Major bank operators and senior regulators have agreed a new deal which will see banks hold more capital in reserve in a bid to prevent another economical downturn.

Experts say the rule, known as Basel III, should help banks to absorb losses in future crises without needing to turn to the taxpayer for help. Low levels of capital relative to assets were believed to be one of the major factors behind the last global recession.

The current amount of common equity that banks need to hold currently stands at 2% of their loans and investments, however the new regulations require banks to hold 7%. This 7% also includes a 2.5% ‘buffer’, which has been designed to protect banks against periods of difficulty.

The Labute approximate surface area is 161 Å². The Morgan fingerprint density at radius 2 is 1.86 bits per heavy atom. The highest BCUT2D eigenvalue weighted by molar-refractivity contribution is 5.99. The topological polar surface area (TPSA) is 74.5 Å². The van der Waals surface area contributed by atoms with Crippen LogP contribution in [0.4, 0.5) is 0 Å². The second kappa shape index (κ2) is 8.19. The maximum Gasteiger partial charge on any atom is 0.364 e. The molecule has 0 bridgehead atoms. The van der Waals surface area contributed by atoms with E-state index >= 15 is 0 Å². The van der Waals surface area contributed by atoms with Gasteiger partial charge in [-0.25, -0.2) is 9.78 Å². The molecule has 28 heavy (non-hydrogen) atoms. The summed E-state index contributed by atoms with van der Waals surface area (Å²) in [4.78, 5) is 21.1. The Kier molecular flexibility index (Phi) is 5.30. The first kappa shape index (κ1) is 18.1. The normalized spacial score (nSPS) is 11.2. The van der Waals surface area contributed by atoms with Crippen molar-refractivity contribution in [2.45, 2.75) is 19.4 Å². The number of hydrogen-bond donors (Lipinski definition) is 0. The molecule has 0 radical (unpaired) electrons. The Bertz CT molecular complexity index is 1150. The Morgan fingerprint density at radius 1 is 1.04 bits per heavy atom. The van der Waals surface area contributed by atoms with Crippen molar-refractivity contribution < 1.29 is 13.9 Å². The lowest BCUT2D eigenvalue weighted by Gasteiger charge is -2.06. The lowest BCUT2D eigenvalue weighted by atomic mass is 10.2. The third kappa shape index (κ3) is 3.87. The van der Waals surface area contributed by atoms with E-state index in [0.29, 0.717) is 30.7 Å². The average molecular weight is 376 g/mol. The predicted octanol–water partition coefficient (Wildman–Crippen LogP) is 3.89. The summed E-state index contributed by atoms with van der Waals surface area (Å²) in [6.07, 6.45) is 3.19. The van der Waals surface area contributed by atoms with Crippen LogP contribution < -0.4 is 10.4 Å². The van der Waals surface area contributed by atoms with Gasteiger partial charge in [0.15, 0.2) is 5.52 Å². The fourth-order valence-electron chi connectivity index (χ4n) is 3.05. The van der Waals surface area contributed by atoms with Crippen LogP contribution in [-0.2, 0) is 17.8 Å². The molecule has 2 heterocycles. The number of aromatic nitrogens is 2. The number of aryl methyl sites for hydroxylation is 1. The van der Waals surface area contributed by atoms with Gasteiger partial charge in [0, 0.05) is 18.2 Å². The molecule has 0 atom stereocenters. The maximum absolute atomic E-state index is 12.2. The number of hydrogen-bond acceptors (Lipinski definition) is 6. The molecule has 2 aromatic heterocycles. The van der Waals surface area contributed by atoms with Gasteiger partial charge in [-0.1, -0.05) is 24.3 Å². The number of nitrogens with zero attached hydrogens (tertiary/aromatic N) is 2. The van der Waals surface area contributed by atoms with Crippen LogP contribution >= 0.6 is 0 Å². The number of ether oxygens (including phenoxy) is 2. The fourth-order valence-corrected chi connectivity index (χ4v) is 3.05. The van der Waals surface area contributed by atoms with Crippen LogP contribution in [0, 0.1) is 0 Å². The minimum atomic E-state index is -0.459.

The rules will come into effect in 2013 and will be phased in. It’s thought the biggest banks may have to hold more than 7% in reserves – something which shouldn’t be a problem for UK banks that currently hold a 8-9% ratio.

The regulations have received mixed responses. Some financial experts believe that the new rules could lead to a new credit crunch, however the majority seem to be enthusiastic about the changes.

European Central Bank chief Jean-Claude Trichet said the new rules were “a fundamental strengthening of global capital standards”, while the US Federal Reserve said the deal “provides for a more stable banking system that is less prone to excessive risk-taking”.

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